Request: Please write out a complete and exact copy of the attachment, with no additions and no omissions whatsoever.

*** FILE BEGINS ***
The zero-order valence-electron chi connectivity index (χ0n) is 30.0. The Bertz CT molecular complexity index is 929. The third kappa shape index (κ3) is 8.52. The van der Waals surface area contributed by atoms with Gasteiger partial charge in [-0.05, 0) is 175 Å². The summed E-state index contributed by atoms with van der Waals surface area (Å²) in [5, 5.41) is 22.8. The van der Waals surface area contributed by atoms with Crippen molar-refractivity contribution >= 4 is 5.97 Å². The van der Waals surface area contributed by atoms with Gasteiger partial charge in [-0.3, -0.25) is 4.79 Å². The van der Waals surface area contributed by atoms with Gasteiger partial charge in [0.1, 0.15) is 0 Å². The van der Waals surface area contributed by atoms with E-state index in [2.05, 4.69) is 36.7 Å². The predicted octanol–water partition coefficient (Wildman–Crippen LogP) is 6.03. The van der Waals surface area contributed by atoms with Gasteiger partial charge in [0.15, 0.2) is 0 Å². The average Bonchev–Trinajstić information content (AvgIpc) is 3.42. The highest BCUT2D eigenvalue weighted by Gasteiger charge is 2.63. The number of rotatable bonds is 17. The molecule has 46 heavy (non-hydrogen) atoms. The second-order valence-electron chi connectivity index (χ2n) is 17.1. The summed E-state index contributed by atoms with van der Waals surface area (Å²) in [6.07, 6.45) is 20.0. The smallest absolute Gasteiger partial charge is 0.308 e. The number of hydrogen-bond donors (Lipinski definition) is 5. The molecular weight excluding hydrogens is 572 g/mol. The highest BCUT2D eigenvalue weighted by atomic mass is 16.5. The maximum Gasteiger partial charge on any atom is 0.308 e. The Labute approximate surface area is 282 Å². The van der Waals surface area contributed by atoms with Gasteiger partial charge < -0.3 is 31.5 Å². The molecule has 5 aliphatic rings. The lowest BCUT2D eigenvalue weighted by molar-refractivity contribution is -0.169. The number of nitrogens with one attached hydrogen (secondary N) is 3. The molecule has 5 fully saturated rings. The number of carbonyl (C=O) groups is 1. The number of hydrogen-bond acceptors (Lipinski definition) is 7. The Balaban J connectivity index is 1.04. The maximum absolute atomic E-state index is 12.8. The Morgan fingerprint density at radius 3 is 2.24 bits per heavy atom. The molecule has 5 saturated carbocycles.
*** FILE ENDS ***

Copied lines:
The zero-order valence-electron chi connectivity index (χ0n) is 30.0. The Bertz CT molecular complexity index is 929. The third kappa shape index (κ3) is 8.52. The van der Waals surface area contributed by atoms with Gasteiger partial charge in [-0.05, 0) is 175 Å². The summed E-state index contributed by atoms with van der Waals surface area (Å²) in [5, 5.41) is 22.8. The van der Waals surface area contributed by atoms with Crippen molar-refractivity contribution >= 4 is 5.97 Å². The van der Waals surface area contributed by atoms with Gasteiger partial charge in [-0.3, -0.25) is 4.79 Å². The van der Waals surface area contributed by atoms with Gasteiger partial charge in [0.1, 0.15) is 0 Å². The van der Waals surface area contributed by atoms with E-state index in [2.05, 4.69) is 36.7 Å². The predicted octanol–water partition coefficient (Wildman–Crippen LogP) is 6.03. The van der Waals surface area contributed by atoms with Gasteiger partial charge in [0.15, 0.2) is 0 Å². The average Bonchev–Trinajstić information content (AvgIpc) is 3.42. The highest BCUT2D eigenvalue weighted by Gasteiger charge is 2.63. The number of rotatable bonds is 17. The molecule has 46 heavy (non-hydrogen) atoms. The second-order valence-electron chi connectivity index (χ2n) is 17.1. The summed E-state index contributed by atoms with van der Waals surface area (Å²) in [6.07, 6.45) is 20.0. The smallest absolute Gasteiger partial charge is 0.308 e. The number of hydrogen-bond donors (Lipinski definition) is 5. The molecular weight excluding hydrogens is 572 g/mol. The highest BCUT2D eigenvalue weighted by atomic mass is 16.5. The maximum Gasteiger partial charge on any atom is 0.308 e. The Labute approximate surface area is 282 Å². The van der Waals surface area contributed by atoms with Gasteiger partial charge < -0.3 is 31.5 Å². The molecule has 5 aliphatic rings. The lowest BCUT2D eigenvalue weighted by molar-refractivity contribution is -0.169. The number of nitrogens with one attached hydrogen (secondary N) is 3. The molecule has 5 fully saturated rings. The number of carbonyl (C=O) groups is 1. The number of hydrogen-bond acceptors (Lipinski definition) is 7. The Balaban J connectivity index is 1.04. The maximum absolute atomic E-state index is 12.8. The Morgan fingerprint density at radius 3 is 2.24 bits per heavy atom. The molecule has 5 saturated carbocycles.